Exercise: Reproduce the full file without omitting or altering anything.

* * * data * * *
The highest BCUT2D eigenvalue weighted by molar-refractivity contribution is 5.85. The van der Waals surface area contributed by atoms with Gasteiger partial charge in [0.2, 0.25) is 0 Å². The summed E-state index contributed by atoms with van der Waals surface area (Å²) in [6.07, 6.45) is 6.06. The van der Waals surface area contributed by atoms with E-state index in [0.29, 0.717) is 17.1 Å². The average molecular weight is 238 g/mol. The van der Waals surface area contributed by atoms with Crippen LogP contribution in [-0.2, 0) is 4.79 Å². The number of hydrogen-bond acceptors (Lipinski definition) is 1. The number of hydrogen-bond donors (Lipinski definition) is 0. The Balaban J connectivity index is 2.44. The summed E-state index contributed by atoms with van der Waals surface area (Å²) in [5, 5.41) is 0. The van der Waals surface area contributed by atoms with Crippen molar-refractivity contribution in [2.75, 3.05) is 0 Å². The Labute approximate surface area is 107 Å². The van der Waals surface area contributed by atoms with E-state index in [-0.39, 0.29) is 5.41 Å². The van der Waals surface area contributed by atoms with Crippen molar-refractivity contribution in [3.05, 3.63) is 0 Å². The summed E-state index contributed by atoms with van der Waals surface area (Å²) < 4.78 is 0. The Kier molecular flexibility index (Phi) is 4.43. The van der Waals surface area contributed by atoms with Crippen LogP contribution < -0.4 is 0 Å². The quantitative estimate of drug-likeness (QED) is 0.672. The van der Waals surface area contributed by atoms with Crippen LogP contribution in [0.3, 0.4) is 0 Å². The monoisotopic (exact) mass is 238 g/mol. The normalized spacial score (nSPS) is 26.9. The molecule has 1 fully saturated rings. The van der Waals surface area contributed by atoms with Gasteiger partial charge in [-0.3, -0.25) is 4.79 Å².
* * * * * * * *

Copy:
The highest BCUT2D eigenvalue weighted by molar-refractivity contribution is 5.85. The van der Waals surface area contributed by atoms with Gasteiger partial charge in [0.2, 0.25) is 0 Å². The summed E-state index contributed by atoms with van der Waals surface area (Å²) in [6.07, 6.45) is 6.06. The van der Waals surface area contributed by atoms with E-state index in [0.29, 0.717) is 17.1 Å². The average molecular weight is 238 g/mol. The van der Waals surface area contributed by atoms with Crippen LogP contribution in [-0.2, 0) is 4.79 Å². The number of hydrogen-bond acceptors (Lipinski definition) is 1. The number of hydrogen-bond donors (Lipinski definition) is 0. The Balaban J connectivity index is 2.44. The summed E-state index contributed by atoms with van der Waals surface area (Å²) in [5, 5.41) is 0. The van der Waals surface area contributed by atoms with Crippen molar-refractivity contribution in [2.75, 3.05) is 0 Å². The Labute approximate surface area is 107 Å². The van der Waals surface area contributed by atoms with E-state index in [-0.39, 0.29) is 5.41 Å². The van der Waals surface area contributed by atoms with Crippen molar-refractivity contribution in [3.05, 3.63) is 0 Å². The summed E-state index contributed by atoms with van der Waals surface area (Å²) < 4.78 is 0. The Kier molecular flexibility index (Phi) is 4.43. The van der Waals surface area contributed by atoms with Crippen LogP contribution < -0.4 is 0 Å². The quantitative estimate of drug-likeness (QED) is 0.672. The van der Waals surface area contributed by atoms with Crippen LogP contribution in [0.3, 0.4) is 0 Å². The monoisotopic (exact) mass is 238 g/mol. The normalized spacial score (nSPS) is 26.9. The molecule has 1 fully saturated rings. The van der Waals surface area contributed by atoms with Gasteiger partial charge in [-0.3, -0.25) is 4.79 Å².